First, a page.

A new Malaysian leader was sworn in Saturday following the previous government’s collapse, reclaiming the premiership for his scandal-mired party without an election.
Ismail Sabri Yaakob is a stalwart of the United Malays National Organisation (UMNO), the lynchpin of a long-ruling coalition that lost power in landmark elections during the multi-billion-dollar 1MDB graft scandal in 2018.
He was named as the new prime minister Friday, days after his predecessor quit following a turbulent 17 months in office.
Malaysia’s king opted to appoint a new premier based on who had majority support in parliament, rather than call an election, over concerns a vote could worsen a dire coronavirus outbreak.
In an elaborate ceremony at the national palace, Ismail Sabri, wearing a traditional Malaysian outfit, took the oath of office before the king.
The 61-year-old was deputy prime minister when UMNO was a partner in the last government, and has held several other cabinet posts during a long political career.
His predecessor Muhyiddin Yassin quit after losing his parliamentary majority, as public anger grew over his government’s handling of the pandemic.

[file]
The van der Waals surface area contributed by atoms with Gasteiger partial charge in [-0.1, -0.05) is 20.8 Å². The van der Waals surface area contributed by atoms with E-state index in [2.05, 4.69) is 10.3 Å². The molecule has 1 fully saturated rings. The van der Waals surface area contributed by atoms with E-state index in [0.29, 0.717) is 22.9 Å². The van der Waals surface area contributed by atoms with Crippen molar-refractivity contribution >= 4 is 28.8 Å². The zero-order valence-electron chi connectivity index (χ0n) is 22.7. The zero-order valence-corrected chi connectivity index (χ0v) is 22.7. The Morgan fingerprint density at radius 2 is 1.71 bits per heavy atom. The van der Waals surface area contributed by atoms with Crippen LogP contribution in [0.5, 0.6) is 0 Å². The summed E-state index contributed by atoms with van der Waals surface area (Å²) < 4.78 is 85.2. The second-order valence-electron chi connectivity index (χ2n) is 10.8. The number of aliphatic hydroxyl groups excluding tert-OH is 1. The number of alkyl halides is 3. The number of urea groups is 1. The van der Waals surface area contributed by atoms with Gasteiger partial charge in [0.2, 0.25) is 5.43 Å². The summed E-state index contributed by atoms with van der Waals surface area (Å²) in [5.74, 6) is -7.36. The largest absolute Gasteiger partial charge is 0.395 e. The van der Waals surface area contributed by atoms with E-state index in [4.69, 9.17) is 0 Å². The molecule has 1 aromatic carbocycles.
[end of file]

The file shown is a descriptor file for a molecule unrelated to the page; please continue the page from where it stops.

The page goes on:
After announcing the new leader, the king, Sultan Abdullah Sultan Ahmad Shah, urged bickering politicians to put aside their differences to fight the virus outbreak.
“The king hopes that with the appointment of the new prime minister, political turbulence in the country will be resolved quickly,” the palace said in a statement.
Long-time opposition leader Anwar Ibrahim, who lost out in the race for the premiership, meanwhile urged his alliance to face the new “challenge” and “work harder” to prepare for the next elections.
His opposition coalition stormed to power at the 2018 polls but their government fell apart last year amid bitter infighting, paving the way for Muhyiddin to take office.
Ismail Sabri becomes Malaysia’s third new prime minister in less than four years.
But his government is essentially a rejigged version of the one that collapsed a week ago, with Muhyiddin and his allies backing him.
There have been signs of public unhappiness, with a petition against his appointment garnering hundreds of thousands of signatures, and some fear his government will be as unstable as its forerunner.